Political ads on Facebook growing ‘exponentially’ in Canadian campaigns, experts say


As millions of Canadians cast ballots in pivotal provincial elections this year, it will be difficult, if not impossible, to gauge how much they were influenced by online campaign ads tailored to their specific interests and opinions.

Political parties and candidates are increasingly relying on Facebook in particular to communicate their sales pitches to voters, and election observers are concerned about the lack of transparency about who’s behind ads.

With its massive trove of data, the social media platform allows campaigns to microtarget to different groups of voters based on factors such as age, gender, geographic location and political interests and attitudes.

It’s why you might see an ad from a candidate about health care spending while your friend sees one from the same candidate about cutting taxes.

Christine Elliott, a candidate in the recent Ontario PC party leadership election, placed this ad on Facebook. She lost to Doug Ford. (Christine2018.ca)

The tactic has been used by campaigns in Canada for several years, but what’s changed is the level of sophistication in customizing ads to specific voters and the sheer volume of Facebook ads now being pumped out.

“It is accelerating almost exponentially,” said Dennis Matthews, vice-president at political consultancy Enterprise Canada and a conservative strategist who ran advertising for the Conservative Party of Canada in the 2015 federal election.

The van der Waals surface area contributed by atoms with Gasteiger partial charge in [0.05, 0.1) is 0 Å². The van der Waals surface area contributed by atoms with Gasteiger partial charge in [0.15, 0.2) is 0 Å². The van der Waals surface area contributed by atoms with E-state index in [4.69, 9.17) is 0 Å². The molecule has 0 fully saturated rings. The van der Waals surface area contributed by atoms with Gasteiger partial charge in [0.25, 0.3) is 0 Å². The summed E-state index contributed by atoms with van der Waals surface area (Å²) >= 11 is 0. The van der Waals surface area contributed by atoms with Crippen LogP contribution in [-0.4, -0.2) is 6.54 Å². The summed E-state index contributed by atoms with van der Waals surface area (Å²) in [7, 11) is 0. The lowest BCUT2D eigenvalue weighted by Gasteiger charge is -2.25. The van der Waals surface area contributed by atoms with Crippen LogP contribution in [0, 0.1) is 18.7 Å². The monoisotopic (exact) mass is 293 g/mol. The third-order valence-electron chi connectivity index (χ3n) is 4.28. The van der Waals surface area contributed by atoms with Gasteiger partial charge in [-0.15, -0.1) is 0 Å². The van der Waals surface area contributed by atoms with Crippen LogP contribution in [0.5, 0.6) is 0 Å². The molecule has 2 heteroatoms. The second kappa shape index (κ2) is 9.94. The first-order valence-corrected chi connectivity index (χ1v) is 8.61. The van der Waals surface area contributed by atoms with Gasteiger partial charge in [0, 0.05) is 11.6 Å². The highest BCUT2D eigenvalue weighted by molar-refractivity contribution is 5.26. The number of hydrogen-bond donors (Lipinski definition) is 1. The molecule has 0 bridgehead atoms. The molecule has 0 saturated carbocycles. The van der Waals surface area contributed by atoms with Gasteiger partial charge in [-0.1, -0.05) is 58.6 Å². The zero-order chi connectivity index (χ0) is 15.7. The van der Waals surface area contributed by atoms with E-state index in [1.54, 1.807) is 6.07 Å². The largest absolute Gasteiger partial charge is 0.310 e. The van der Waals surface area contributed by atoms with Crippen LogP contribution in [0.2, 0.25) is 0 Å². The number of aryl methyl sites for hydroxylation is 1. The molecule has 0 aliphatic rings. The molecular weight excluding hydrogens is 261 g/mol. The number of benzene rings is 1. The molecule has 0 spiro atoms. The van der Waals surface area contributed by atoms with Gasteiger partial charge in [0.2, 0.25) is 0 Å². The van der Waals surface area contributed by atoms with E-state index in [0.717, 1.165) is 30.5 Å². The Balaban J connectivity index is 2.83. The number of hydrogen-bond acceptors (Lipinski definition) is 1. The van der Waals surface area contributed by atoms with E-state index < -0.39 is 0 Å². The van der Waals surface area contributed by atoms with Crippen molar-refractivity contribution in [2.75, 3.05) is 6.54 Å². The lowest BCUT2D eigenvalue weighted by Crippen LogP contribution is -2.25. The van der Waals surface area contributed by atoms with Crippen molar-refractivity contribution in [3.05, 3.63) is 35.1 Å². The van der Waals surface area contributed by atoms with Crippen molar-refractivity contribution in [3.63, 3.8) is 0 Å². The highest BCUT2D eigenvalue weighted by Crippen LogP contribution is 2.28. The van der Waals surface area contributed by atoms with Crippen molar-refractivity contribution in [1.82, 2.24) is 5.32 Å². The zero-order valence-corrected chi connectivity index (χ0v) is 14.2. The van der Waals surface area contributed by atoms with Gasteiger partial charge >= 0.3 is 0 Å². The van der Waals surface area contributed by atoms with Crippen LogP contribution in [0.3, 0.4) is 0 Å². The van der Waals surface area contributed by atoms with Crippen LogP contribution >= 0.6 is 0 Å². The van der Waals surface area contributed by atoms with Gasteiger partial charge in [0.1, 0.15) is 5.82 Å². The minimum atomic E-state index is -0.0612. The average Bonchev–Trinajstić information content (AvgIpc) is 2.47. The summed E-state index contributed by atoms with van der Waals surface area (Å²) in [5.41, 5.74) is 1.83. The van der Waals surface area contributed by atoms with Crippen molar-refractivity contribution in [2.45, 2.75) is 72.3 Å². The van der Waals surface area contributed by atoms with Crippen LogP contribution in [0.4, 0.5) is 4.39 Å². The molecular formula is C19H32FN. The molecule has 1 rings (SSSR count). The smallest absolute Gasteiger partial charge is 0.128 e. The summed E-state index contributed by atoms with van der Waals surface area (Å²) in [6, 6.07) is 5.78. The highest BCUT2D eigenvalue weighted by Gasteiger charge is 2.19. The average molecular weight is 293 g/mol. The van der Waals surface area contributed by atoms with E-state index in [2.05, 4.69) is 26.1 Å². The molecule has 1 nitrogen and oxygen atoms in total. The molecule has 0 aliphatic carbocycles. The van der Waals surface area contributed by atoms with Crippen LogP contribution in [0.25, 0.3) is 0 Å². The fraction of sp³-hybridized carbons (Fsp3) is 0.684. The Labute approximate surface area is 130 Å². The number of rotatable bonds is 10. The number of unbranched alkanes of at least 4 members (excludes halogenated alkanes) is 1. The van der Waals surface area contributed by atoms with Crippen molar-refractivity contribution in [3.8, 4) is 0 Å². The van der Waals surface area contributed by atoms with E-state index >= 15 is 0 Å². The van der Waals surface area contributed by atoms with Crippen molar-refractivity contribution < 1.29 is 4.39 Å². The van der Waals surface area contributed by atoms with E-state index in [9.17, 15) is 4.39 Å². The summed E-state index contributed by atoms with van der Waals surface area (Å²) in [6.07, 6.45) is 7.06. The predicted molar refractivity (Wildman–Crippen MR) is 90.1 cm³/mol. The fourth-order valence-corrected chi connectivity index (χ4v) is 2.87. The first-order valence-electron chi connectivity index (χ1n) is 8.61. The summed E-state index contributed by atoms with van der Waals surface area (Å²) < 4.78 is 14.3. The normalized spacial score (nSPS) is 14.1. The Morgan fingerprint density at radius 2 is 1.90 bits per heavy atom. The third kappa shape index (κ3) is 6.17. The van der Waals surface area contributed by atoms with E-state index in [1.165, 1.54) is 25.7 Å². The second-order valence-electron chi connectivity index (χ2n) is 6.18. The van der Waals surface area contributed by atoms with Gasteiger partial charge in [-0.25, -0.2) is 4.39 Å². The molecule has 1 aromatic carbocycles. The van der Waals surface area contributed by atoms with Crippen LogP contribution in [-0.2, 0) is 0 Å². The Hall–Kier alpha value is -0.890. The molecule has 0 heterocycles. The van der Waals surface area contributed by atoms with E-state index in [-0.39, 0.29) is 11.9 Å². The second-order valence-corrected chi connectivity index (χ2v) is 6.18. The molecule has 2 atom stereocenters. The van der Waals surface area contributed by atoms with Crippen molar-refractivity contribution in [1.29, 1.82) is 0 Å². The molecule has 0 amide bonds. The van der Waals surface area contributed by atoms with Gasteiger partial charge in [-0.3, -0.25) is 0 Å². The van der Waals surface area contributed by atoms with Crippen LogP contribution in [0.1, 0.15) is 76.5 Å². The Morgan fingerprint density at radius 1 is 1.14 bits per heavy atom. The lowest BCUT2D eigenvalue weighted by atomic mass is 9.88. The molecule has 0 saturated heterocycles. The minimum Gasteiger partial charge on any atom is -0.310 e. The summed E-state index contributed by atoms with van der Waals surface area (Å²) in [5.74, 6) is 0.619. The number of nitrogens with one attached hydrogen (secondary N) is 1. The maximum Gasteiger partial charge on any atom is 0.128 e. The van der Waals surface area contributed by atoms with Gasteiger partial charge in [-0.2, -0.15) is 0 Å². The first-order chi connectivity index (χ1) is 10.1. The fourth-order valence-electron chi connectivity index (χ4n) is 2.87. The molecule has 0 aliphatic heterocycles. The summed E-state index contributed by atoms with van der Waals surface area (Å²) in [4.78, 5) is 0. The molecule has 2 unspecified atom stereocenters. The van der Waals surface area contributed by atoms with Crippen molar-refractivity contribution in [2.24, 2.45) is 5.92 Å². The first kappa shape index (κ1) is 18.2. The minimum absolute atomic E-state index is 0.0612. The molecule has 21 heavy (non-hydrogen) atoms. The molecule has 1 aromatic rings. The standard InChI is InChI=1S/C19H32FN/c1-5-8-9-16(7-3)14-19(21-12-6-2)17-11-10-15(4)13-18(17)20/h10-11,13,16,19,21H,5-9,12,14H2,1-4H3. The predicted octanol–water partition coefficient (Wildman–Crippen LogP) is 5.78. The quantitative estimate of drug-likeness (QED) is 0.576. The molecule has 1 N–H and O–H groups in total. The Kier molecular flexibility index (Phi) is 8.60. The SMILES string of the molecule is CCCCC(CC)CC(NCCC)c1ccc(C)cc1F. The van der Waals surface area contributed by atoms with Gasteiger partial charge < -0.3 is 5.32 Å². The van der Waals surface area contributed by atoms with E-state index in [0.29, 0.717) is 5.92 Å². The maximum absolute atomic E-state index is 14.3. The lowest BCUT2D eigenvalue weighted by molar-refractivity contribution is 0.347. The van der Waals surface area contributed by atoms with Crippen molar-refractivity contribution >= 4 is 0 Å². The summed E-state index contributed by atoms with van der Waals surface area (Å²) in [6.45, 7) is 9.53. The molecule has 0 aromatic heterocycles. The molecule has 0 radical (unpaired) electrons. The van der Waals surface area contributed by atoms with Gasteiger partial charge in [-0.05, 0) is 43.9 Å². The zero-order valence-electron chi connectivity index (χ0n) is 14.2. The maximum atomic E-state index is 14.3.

“I think by the time we get to the next federal election campaign the parties will be spending more on digital ads than on TV ads likely for the first time.” 

Even before the 2019 federal election, voters this year will pick premiers in Ontario, Quebec and New Brunswick, and there are municipal elections scheduled across Canada.
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Political advertising on the social media platform has come under increased scrutiny since the 2016 U.S. election, when it is widely believed the platform was used by Russian operatives to influence voter attitudes. Facebook has faced pressure to make it easier for users to understand who is targeting them with political messages and why.

Cost-effective for campaigns

Advertising on social media platforms will be key to reaching voters, particularly younger ones who tend to not read newspapers or have cable TV, and prefer podcasts to live radio.

Despite Facebook coming under fire for the Cambridge Analytica data breach, political strategists expect political advertising on the platform to keep growing.

“In terms of variety of messages, and issue-specific messages, I see the current and future platform for that as being primarily digital,” said Kate Harrison, a senior consultant at political consulting firm Summa Strategies in Ottawa who has worked on digital strategy for Ontario provincial campaigns. 

Facebook CEO Mark Zuckerberg was on the hot seat, testifying last week on Capitol Hill about how it uses user data. Facebook has also been criticized for how it handled political advertising in the 2016 U.S. election. (Leah Millis/Reuters)